Secretary of State Hillary Clinton
A brief filed with the U.S. Supreme Court by Judicial Watch, which investigates and prosecutes government corruption, questions whether members of the “political branches of the government” can “evade the clear and precise language of a provision of the Constitution through the use of a legislative ‘fix.'”
The dispute is over former Sen. Hillary Clinton’s eligibility to be secretary of state.
The U.S. Constitution, Article I, section 6, clause 2, provides: “No senator or representative shall, during the time for which he was elected, be appointed to any civil office under the authority of the United States, which shall have been created, or the emoluments whereof shall have been [increased] during such time.”
The case brought on behalf of a career government employee outlines how during Clinton’s tenure in the U.S. Senate, the salary for the secretary of state was raised to $186,600, then to $191,300, and then again to $196,700.
The complaint challenges whether a resolution adopted by Congress as Clinton was preparing for the position that rolled back the compensation to the level of Jan. 1, 2007, could remove the obstacle to Clinton’s appointment.
WND reported when Judicial Watch filed its notice that it would bring the arguments to the Supreme Court, and now the brief in the case has been submitted.
The lawsuit asserts Clinton is ineligible because she was serving as a senator from New York immediately prior to her selection by President Obama as secretary of state.
The case notes the text of the provision is an absolute prohibition and does not allow for any exceptions.
The case was brought on behalf of U.S. Foreign Service Officer David C. Rodearmel, who argues that “compensation and other emoluments” of the office of secretary of state rose during Clinton’s tenure in the Senate.
A special three-judge panel of the U.S. District Court for the District of Columbia dismissed the case, concluding Rodearmel lacked standing.
But Judicial Watch has argued Rodearmel cannot be forced to serve under the former senator as it would violate the oath he took as a Foreign Service Officer in 1991 to “support and defend” and “bear true faith and allegiance” to the U.S. Constitution.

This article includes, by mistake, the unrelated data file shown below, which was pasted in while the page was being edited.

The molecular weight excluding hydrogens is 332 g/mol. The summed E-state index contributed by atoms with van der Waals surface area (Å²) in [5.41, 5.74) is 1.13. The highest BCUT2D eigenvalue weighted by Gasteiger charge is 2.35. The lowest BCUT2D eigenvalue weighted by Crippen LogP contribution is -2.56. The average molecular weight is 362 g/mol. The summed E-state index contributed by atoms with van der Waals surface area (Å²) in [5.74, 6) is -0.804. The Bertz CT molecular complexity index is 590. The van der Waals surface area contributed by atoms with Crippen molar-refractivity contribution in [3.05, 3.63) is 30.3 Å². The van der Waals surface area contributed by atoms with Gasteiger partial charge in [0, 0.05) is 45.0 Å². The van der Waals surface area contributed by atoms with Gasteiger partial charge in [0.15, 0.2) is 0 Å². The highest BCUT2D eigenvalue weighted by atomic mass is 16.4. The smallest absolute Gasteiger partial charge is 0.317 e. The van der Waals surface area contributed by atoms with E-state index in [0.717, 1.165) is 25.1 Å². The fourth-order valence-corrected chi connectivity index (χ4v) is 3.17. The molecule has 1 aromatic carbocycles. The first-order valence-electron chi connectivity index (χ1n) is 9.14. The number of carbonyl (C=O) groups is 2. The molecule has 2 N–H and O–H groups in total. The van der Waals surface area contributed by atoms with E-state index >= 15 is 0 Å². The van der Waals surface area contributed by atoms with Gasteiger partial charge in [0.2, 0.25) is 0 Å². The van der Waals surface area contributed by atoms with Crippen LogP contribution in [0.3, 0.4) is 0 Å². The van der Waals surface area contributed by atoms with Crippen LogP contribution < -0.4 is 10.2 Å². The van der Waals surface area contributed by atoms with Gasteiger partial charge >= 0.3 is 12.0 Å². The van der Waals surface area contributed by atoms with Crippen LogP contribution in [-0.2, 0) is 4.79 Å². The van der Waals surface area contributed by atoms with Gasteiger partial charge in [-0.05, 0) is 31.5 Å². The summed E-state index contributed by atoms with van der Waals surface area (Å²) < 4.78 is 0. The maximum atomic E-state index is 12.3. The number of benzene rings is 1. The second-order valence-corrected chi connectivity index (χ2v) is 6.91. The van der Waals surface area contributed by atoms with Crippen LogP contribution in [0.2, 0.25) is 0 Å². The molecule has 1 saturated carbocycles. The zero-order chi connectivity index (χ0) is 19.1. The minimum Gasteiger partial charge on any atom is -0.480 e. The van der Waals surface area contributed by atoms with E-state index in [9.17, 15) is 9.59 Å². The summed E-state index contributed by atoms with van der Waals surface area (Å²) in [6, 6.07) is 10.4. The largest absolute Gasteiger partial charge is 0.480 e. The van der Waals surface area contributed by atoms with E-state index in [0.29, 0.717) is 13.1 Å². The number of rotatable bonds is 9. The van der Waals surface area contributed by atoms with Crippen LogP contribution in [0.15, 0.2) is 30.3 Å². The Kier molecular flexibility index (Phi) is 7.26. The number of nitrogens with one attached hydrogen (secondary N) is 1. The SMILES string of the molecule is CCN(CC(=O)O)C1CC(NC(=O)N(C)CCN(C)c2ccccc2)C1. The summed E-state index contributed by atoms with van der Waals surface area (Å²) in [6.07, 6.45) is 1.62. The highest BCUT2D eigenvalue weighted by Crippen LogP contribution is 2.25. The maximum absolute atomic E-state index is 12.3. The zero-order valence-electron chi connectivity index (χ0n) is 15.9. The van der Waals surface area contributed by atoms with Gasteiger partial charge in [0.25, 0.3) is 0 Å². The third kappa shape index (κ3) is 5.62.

“Our client’s goal is to vindicate the U.S. Constitution,” said Judicial Watch President Tom Fitton. “The Constitution clearly prohibits Hillary Clinton from serving as secretary of state until 2013. We hope the Supreme Court assumes jurisdiction over this matter and puts a stop to this attempt to do an end-run around the Constitution.”
The newly filed brief states “the salary of the U.S. Secretary of State was increased three times during Mrs. Clinton’s second term in the U.S. Senate. A subsequent ‘rollback’ of the salary by Congress does nothing to remedy this ineligibility for office, as no such ‘work around’ is authorized by the Constitution and cannot alter the fact that these increases in salary occurred.”
“The Joint Resolution did not and cannot change the historical fact that the ‘compensation and other emoluments’ of the office … increased during Mrs. Clinton’s tenure in the U.S. Senate.
“At the core of the case is the casual disregard of a clear and unambiguous directive of the Constitution,” the brief states.
The case raises two key questions for the Supreme Court:
- Whether an officer of the United States, when placed in a position where he must either violate his oath of office or risk substantial, adverse consequences to his employment, has standing to maintain a challenge to the appointment of a constitutionally ineligible superior.
- And whether members of Congress who are otherwise ineligible for appointment to an office in the executive branch under the plain language of Article I, section 6 of the Constitution, can have their eligibility restored by an act of Congress.
“The Supreme Court has an obligation to settle the Ineligibility Clause issue once and for all,” said Fitton. “If our government and courts will not observe even the plain and unambiguous provisions of the Constitution, then we are cut adrift from the anchor of law and liberty and the rule of law is in jeopardy. We hope the Supreme Court takes this opportunity to vindicate the Constitution.”